Thankfully my latest wip is going well and should be ready soon. It is nothing to do with Vikings, but set in late Victorian Northumberland and London where manners count and ladies didn't dare attempt a career if they wished to marry and raise a family.

All I need now is a title, a cover and a final, final edit!



Wednesday, 18 March 2015

Riveting reads

Currently reading JoJo Moyes. Enjoyed Me Before You a couple of years ago, and  bought a couple of her titles at the supermarket last week expecting a good read. Sheltering Rain and Ship of Brides. Galloped through SR and enjoyed it but for feeling that the Kate character was a bit wet - but then, aren't we all from time to time? Loved the leaky old house, the old woman and her horse, and Sabine, the rebellious teenager.

But SofB is a different story. (Sorry, pun unintended) I cannot find an interest in any of the characters. It may be a true story, or a fictionalised version of a true story, but that doesn't make it a riveting read for me. Others may well think it's great, especially if grandparents turned out to be one of the Aussie war brides.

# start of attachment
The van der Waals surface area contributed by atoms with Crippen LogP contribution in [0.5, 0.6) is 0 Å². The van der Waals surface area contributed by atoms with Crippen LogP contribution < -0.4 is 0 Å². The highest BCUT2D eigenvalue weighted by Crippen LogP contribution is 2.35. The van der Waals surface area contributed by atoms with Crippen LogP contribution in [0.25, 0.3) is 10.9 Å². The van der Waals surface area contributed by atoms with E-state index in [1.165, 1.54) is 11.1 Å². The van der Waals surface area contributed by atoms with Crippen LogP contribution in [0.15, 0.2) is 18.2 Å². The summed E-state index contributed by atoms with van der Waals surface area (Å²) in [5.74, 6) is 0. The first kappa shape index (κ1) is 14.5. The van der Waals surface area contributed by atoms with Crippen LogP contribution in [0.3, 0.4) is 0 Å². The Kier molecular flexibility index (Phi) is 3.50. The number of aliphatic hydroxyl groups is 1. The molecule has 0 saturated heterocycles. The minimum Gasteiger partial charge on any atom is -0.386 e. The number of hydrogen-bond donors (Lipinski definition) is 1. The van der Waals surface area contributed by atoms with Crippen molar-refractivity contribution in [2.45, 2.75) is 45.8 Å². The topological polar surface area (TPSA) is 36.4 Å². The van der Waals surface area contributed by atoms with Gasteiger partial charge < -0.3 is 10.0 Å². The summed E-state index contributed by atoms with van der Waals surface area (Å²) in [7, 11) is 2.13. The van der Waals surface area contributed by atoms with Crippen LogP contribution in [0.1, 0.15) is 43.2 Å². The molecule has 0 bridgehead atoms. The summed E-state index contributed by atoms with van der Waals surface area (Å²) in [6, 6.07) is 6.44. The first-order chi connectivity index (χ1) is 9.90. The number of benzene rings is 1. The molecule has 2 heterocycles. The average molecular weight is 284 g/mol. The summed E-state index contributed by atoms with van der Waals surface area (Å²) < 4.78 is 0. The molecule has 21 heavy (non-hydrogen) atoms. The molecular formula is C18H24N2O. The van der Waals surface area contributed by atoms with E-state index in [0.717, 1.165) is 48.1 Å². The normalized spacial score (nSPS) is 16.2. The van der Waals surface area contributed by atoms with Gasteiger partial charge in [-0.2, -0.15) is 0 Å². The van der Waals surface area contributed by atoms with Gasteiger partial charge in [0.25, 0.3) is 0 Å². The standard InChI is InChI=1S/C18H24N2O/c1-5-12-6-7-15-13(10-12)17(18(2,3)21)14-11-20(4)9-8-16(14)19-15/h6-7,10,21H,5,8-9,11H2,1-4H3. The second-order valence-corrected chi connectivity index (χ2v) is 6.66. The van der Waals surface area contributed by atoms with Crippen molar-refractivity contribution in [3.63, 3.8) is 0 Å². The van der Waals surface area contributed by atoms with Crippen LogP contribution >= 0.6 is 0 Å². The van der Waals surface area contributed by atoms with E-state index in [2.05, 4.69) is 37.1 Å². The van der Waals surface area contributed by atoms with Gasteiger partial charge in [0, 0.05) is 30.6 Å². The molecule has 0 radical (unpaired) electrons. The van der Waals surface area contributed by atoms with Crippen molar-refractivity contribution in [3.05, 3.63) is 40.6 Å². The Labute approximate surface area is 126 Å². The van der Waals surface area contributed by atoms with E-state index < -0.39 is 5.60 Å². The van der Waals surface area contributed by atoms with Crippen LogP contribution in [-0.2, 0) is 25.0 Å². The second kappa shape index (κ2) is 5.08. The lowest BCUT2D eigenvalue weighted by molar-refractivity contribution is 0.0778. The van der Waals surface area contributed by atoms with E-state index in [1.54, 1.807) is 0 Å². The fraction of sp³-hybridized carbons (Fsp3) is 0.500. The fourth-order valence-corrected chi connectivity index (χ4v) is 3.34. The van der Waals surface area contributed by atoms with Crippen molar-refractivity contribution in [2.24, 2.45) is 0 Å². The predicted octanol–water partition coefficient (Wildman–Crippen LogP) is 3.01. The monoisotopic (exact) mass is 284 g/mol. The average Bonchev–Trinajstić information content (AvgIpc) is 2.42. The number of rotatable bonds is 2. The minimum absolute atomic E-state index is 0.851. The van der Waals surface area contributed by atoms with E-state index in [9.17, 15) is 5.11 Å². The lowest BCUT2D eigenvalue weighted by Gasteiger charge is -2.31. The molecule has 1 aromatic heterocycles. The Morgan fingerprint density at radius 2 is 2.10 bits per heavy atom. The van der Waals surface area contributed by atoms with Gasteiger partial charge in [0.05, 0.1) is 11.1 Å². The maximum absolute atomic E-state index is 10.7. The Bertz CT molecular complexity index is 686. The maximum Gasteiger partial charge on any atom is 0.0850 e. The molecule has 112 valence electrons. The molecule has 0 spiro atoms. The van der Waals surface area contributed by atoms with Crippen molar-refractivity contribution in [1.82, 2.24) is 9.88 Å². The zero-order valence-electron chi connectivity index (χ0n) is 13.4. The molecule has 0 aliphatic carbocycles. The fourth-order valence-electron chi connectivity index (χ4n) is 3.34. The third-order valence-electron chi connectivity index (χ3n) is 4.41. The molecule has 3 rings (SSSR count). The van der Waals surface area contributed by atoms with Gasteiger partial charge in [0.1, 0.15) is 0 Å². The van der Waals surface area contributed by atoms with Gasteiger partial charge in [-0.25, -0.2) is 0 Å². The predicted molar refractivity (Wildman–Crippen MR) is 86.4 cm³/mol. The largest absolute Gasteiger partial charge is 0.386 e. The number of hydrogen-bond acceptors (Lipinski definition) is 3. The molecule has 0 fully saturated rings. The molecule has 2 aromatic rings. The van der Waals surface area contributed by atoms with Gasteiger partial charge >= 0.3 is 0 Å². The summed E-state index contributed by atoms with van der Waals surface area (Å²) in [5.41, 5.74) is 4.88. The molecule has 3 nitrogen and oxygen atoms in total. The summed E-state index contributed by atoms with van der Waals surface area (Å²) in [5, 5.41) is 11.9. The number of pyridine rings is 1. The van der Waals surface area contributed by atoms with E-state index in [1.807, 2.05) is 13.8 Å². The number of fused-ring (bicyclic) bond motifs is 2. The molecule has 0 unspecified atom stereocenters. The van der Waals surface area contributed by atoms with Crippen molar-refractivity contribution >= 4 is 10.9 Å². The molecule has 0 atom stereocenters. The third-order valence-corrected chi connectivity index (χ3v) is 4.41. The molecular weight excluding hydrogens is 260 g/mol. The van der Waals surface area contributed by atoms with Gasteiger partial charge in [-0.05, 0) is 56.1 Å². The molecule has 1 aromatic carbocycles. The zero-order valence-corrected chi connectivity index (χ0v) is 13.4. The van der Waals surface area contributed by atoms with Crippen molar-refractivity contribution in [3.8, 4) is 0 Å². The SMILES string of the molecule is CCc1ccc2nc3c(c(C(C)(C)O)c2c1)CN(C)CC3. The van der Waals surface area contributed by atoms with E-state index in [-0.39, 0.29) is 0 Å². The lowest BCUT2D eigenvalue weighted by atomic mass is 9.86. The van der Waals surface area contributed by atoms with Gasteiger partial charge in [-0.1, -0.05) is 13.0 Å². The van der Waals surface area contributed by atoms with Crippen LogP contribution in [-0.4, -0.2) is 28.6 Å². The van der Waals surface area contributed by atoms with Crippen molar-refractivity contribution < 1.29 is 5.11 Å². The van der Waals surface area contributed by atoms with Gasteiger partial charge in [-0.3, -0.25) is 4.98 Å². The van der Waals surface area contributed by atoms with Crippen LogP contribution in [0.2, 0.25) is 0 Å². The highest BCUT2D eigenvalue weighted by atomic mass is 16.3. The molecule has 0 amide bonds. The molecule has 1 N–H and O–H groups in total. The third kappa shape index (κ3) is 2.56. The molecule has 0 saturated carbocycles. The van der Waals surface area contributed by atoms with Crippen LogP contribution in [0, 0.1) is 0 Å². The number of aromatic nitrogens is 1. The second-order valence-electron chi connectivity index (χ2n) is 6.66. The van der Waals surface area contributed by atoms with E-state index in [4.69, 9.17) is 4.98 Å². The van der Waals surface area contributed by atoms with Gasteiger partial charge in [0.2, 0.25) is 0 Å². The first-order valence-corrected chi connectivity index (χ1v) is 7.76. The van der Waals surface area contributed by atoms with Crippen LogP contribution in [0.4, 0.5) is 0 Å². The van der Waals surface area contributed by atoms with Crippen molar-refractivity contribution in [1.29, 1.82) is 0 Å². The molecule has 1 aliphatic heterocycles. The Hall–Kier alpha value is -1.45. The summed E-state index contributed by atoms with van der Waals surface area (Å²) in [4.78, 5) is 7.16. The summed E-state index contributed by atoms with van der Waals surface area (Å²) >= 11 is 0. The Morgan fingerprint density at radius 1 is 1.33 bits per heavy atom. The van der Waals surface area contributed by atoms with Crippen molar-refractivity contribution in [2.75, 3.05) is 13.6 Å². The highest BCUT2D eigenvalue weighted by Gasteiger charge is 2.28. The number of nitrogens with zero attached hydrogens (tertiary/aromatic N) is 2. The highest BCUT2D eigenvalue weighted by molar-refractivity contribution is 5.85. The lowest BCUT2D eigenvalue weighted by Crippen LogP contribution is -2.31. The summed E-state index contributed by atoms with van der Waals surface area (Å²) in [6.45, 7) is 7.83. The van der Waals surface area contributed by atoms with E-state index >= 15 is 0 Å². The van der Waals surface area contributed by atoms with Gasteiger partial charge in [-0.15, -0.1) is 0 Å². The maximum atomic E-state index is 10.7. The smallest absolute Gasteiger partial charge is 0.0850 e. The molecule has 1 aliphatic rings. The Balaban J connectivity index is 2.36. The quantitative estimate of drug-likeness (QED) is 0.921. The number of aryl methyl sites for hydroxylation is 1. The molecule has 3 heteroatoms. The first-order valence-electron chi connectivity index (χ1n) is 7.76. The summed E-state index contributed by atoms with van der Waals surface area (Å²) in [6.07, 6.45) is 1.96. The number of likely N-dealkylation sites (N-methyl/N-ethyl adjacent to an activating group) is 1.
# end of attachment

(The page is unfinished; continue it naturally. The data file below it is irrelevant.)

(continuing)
Strange how one tale grips and another doesn't. Same author, same writing style, format and price. Content is the thing that matters here, and it is an interesting pointer for all authors. As a reader I'm disappointed in my purchase; as a writer, I'm experiencing first hand why one title takes off and another flops. I have to say, knowing that someone as popular as Moyes can have a book I don't like much, is quite uplifting. Maybe it shouldn't be, but it is. What it says to me is that it  can happen to anyone, and that is comforting to me.

Tuesday, 10 March 2015

Remarkable Poldark

The new version of Poldark aired on Sunday night. Facebook is full of people's reactions, mostly in favour of the new version, but with a minority who insist the older version was better.